Although the crest was higher in the 1884 flood by about a foot, it was agreed that the 1913 flood had been the most destructive in terms of property damage. Newport city officials worried about the reductions in property value and how those might affect the city’s taxable income (“Family Rescued a Few Minutes Before Brick Building in Newport Collapsed,” Cincinnati Enquirer, April 2, 1913).

The suffering and economic destruction of the 1913 flood caused individuals and groups to think about solutions to prevent future flooding. During an April 5th meeting of the Newport Board of Commissioners, it was discovered that an adequate flood prevention plan would be too expensive without state and federal funds (Bauer, “Floods to Floodwalls,” 51).

Nationally, the newspapers and books written about the 1913 flood created a new awareness of flooding and its consequences. The House of Representatives created a flood control committee in 1916, and Congress passed a resolution for plans to develop the nation’s water resources in 1917. Congress also voted for the first-ever appropriation for flood control levees, as opposed to navigation levees. The United States’ entry into World War I, however, delayed the push needed for federal flood protection. The 1920s saw no serious flooding on the Ohio River and construction on the river was limited to dams, channels, and reservoirs. The personal hardships and economic losses of the Great Floods of 1884 and 1913 were a distant memory as the protection of river cities, such as Newport, was forgotten (Bauer, “Floods to Floodwalls,” p. 54).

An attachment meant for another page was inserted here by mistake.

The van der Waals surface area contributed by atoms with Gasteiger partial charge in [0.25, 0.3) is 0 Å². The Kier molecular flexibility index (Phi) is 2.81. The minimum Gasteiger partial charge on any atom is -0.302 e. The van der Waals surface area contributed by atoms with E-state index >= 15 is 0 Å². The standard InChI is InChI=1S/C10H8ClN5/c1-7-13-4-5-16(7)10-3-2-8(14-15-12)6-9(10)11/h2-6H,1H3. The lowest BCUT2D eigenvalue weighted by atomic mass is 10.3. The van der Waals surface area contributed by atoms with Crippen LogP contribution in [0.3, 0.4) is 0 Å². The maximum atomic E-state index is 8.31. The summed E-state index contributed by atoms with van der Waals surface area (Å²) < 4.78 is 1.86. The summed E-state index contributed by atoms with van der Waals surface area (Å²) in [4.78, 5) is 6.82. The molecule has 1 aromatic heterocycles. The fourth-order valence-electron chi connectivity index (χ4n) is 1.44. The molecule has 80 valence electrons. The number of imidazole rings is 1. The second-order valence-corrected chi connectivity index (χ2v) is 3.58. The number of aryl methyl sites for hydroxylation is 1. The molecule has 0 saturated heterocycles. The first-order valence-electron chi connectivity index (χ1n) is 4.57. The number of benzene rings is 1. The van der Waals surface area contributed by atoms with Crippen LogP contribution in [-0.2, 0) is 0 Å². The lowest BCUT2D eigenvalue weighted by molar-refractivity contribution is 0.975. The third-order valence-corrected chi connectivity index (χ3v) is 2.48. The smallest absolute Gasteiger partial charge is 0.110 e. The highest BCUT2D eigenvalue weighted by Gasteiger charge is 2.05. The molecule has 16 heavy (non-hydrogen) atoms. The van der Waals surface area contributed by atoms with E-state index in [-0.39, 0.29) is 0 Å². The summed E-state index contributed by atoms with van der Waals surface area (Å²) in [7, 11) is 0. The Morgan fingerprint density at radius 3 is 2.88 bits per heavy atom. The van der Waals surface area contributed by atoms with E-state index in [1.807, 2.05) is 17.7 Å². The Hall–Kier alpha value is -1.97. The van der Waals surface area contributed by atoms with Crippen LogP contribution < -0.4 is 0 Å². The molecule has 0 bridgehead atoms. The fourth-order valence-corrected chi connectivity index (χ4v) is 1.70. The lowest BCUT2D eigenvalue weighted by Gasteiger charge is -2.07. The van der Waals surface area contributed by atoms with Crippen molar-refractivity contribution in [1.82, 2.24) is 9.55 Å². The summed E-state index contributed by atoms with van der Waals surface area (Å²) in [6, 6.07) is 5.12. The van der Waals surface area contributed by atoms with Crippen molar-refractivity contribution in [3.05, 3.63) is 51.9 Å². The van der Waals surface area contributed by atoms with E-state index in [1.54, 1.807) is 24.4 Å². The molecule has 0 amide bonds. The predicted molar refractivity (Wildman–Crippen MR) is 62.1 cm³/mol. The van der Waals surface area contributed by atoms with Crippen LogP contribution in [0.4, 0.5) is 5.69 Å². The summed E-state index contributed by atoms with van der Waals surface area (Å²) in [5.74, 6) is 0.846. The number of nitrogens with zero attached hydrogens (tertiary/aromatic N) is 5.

Deborah Pitel is a graduate of the MA in Public History program at Northern Kentucky University. She is the author of Marketing on a Shoestring Budget: A Guide for Small Museums and Historic Sites, published in conjunction with the American Association for State and Local History.

We want to learn more about the history of your business, church, school, or organization in our region (Cincinnati and Northern Kentucky). If you would like to share your rich history with others, please contact the editor of “Our Rich History,” Paul A. Tenkotte, at tenkottep@nku.edu. Paul A. Tenkotte, PhD is Professor of History at NKU (Northern Kentucky University) and the author of many books and articles.